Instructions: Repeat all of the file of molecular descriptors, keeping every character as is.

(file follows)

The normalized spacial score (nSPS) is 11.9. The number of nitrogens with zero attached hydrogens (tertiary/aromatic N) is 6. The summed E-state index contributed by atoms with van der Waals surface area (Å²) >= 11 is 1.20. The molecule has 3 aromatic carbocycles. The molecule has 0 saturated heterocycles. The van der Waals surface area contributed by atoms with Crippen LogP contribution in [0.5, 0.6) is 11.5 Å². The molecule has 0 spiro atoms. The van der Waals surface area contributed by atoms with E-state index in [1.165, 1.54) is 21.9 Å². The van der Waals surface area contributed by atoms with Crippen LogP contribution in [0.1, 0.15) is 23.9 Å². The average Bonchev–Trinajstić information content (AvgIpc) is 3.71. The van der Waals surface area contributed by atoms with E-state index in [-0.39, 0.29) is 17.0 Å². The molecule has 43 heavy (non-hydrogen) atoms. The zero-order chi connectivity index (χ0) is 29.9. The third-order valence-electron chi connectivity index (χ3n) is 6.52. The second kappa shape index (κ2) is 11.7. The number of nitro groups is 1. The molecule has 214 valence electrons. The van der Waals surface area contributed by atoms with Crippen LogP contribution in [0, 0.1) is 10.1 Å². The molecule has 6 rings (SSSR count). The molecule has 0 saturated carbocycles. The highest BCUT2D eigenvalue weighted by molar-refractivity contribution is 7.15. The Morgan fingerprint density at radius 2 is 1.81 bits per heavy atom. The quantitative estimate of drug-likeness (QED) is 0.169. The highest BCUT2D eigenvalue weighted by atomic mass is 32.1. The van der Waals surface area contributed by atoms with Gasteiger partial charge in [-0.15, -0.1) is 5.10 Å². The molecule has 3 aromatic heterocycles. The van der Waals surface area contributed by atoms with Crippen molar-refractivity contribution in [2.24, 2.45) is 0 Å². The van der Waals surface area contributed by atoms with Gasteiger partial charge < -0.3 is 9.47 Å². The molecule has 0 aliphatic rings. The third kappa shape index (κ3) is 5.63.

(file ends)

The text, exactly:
The normalized spacial score (nSPS) is 11.9. The number of nitrogens with zero attached hydrogens (tertiary/aromatic N) is 6. The summed E-state index contributed by atoms with van der Waals surface area (Å²) >= 11 is 1.20. The molecule has 3 aromatic carbocycles. The molecule has 0 saturated heterocycles. The van der Waals surface area contributed by atoms with Crippen LogP contribution in [0.5, 0.6) is 11.5 Å². The molecule has 0 spiro atoms. The van der Waals surface area contributed by atoms with E-state index in [1.165, 1.54) is 21.9 Å². The van der Waals surface area contributed by atoms with Crippen LogP contribution in [0.1, 0.15) is 23.9 Å². The average Bonchev–Trinajstić information content (AvgIpc) is 3.71. The van der Waals surface area contributed by atoms with E-state index in [-0.39, 0.29) is 17.0 Å². The molecule has 43 heavy (non-hydrogen) atoms. The zero-order chi connectivity index (χ0) is 29.9. The third-order valence-electron chi connectivity index (χ3n) is 6.52. The second kappa shape index (κ2) is 11.7. The number of nitro groups is 1. The molecule has 214 valence electrons. The van der Waals surface area contributed by atoms with Crippen LogP contribution in [0, 0.1) is 10.1 Å². The molecule has 6 rings (SSSR count). The molecule has 0 saturated carbocycles. The highest BCUT2D eigenvalue weighted by molar-refractivity contribution is 7.15. The Morgan fingerprint density at radius 2 is 1.81 bits per heavy atom. The quantitative estimate of drug-likeness (QED) is 0.169. The highest BCUT2D eigenvalue weighted by atomic mass is 32.1. The van der Waals surface area contributed by atoms with Gasteiger partial charge in [-0.15, -0.1) is 5.10 Å². The molecule has 3 aromatic heterocycles. The van der Waals surface area contributed by atoms with Crippen molar-refractivity contribution in [2.24, 2.45) is 0 Å². The van der Waals surface area contributed by atoms with Gasteiger partial charge < -0.3 is 9.47 Å². The molecule has 0 aliphatic rings. The third kappa shape index (κ3) is 5.63.